JPEG XL codestream media type and extension

ghost created this issue on 2021-04-07 · The issue is replied 18 times

JXL support is added in 12.23, and the code lists 2 types of JXL.
The code uses "JXC" and "image/x-jxc" for JPEG XL codestream type. These 2 values are invented and not a real extension and MIME type.

I asked @jonsneyers (JXL developer), and he said:

There is only image/jxl, which can be either a container containing a jxl codestream or just a jxl codestream.

There is no distinction in media type or extension between the with-container and without-container type (also not between lossless and lossy, animated and still, etc).

boardhead wrote this answer on 2021-04-07

Thanks. I understand this. I haven't yet figured out how to deal with two file types having the same extension. This is one of the reasons that JPEG XL support is currently considered experimental.

boardhead wrote this answer on 2021-04-07

Note that ExifTool only has write support for the ISO BMFF flavour.

ghost wrote this answer on 2021-04-07

Note that ExifTool only has write support for the ISO BMFF flavour.

Interestingly, Exiv2 (which recently has added support for JXL/bmff) only has read (but disabled by default) support for ISO BMFF.

I was told that BMFF is just a simple container format and thus there are no patent concerns.

jonsneyers wrote this answer on 2021-04-10

It's a single file type, it just happens to have two signatures.

If you have a naked codestream, it cannot have exif/xmp metadata. But you could add it, by simply wrapping the codestream in a container. This is as easy as just adding the isobmf signature (including the ftyp box) and making a jxlc box that contains the naked codestream. Then you can add an Exif box or xml box too.

Semantically, there is supposed to be no difference at all between a naked codestream and a codestream wrapped in an isobmff container — the only difference is a few dozen bytes of container overhead, and the fact that you can add other boxes when using the isobmff container.

boardhead wrote this answer on 2021-04-11

Thanks. I understand this. The problem is that I need to patch ExifTool specifically to be able to handle calling two different decoding functions for the same file type. And since ExifTool can only add metadata to one type, I need to figure out how the user can determine which type of file he has if they both have the same file type. Maybe you see the dilemma.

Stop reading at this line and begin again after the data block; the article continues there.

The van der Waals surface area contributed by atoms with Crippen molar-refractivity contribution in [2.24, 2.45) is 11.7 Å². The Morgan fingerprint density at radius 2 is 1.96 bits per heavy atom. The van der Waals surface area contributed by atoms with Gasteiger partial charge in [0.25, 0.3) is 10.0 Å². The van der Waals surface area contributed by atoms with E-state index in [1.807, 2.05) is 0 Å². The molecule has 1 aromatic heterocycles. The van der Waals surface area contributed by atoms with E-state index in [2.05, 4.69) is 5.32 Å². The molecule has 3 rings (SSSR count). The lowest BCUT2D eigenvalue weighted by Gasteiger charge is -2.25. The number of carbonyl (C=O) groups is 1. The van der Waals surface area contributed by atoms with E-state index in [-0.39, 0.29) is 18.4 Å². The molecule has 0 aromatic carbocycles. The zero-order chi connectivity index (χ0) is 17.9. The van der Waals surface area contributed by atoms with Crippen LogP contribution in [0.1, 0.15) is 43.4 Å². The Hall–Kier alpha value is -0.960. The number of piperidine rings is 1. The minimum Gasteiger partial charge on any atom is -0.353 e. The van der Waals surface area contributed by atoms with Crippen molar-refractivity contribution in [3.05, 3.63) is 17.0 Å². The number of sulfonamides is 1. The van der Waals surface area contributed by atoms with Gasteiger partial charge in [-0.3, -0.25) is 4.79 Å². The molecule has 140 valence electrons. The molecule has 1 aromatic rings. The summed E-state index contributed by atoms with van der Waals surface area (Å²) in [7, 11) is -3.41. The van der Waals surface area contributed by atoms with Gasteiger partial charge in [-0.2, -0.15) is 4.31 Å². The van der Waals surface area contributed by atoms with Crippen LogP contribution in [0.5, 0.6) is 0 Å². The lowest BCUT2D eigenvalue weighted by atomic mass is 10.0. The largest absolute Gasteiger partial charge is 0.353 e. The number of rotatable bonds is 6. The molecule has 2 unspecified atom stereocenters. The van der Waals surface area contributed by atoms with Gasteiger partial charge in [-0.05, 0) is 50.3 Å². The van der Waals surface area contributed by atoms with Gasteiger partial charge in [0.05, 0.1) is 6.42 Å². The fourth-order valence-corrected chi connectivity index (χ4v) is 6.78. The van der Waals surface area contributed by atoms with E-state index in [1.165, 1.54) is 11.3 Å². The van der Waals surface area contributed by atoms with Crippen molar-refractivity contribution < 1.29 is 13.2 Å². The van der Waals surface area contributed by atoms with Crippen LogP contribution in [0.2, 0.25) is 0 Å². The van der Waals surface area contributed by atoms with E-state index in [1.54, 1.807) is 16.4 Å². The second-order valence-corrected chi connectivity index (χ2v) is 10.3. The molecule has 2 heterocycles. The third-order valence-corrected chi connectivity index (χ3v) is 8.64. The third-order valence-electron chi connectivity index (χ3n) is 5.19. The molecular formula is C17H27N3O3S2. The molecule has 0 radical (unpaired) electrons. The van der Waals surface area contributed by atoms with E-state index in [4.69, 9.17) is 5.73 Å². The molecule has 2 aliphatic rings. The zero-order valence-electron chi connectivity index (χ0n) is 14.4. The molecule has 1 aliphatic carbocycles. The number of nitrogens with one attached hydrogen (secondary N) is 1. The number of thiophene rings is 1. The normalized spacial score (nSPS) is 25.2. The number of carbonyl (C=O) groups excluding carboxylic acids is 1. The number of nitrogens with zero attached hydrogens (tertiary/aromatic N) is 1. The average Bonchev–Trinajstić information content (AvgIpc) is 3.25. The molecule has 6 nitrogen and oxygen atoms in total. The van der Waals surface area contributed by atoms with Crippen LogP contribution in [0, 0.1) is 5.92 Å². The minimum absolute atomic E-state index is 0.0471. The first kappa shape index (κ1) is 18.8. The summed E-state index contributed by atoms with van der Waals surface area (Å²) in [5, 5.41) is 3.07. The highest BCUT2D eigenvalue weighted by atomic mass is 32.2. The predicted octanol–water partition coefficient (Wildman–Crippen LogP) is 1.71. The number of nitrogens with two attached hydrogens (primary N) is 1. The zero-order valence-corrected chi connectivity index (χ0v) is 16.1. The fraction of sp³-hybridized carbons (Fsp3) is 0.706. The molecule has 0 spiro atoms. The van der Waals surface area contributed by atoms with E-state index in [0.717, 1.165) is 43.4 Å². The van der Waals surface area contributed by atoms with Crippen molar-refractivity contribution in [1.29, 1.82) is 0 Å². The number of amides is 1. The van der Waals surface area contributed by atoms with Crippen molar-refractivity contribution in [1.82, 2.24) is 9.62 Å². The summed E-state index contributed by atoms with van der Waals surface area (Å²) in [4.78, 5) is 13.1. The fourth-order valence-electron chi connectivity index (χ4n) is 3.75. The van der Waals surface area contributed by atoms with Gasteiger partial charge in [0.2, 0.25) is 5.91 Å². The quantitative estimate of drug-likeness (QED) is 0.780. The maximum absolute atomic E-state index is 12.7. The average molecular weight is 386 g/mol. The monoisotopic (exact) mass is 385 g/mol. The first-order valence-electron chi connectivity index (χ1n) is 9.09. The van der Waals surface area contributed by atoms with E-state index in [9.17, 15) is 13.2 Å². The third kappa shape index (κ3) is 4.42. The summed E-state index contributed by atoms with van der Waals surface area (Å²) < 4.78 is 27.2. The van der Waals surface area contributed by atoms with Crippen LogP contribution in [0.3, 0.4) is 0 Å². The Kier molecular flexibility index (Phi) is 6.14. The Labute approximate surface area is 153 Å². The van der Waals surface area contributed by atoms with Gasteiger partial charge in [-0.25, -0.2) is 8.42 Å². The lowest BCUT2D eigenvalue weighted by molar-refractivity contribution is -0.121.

boardhead wrote this answer on 2021-04-11

Oh. I see. You are suggesting that I wrap the codestream in an ISO BMFF container to allow writing bare codestream files. Arg. This would be an ugly hack to the ISO BMFF code. And I don't like the idea of changing the file package without user consent, so the default would have to be to issue a warning and fail. But this may be do-able.

boardhead wrote this answer on 2021-04-13

I've just released ExifTool 12.24 which does the following:

  1. Changes the MIMEType to "image/jxl" for both flavours of JXL files.
  2. Sets FileType to "JXL Codestream" for JXL codestream files, and just "JXL" for ISO BMFF files (with suggested extensions of "JXL" for both).
  3. Issues a minor error when attempting to write JXL codestream files. If minor errors are ignored (-m option), issues a warning and wraps the JXL codestream in an ISO BMFF container.

I'm happy with this. I hope it is satisfactory.

But the JPEG XL support still needs to address a couple of issues before I remove the "experimental" status:

A. I don't know if the ImageWidth and ImageHeight are being properly decoded from the JXL codestream. I need an image of known dimensions to be able to verify this. (I can't run the JXL reference software on any of my systems.)
B. What is the 'jbrd' box I see in the JXL ISO BMFF sample I have obtained? When I wrap a bare JXL codestream in an ISO BMFF container, I am only creating a 'jxlc' box. So hopefully the 'jbrd' box is optional.

  • Phil
ghost wrote this answer on 2021-04-14

What is the 'jbrd' box I see in the JXL ISO BMFF sample I have obtained?

From Image Metadata and Exiv2 Architecture by Robin Mills:

Name ISO/IEC Specification Purpose
JXL 18181-2 9.1 File identifier
ftyp 15444-2 4.3.2 File type
Exif 18181-2 9.4 Embedded Tiff containing Exif metadata
xml 15444-2 XML (which is XMP)
jbrd 18181-2 JPEG Bitstream Reconstruction Data
jxlc 18181-2 9.8 JXL Code Stream

You can convert JPG to JXL losslessly (cjxl image.jpg image.jxl), and it is possible to get the original file back (djxl image.jxl image_1.jpg).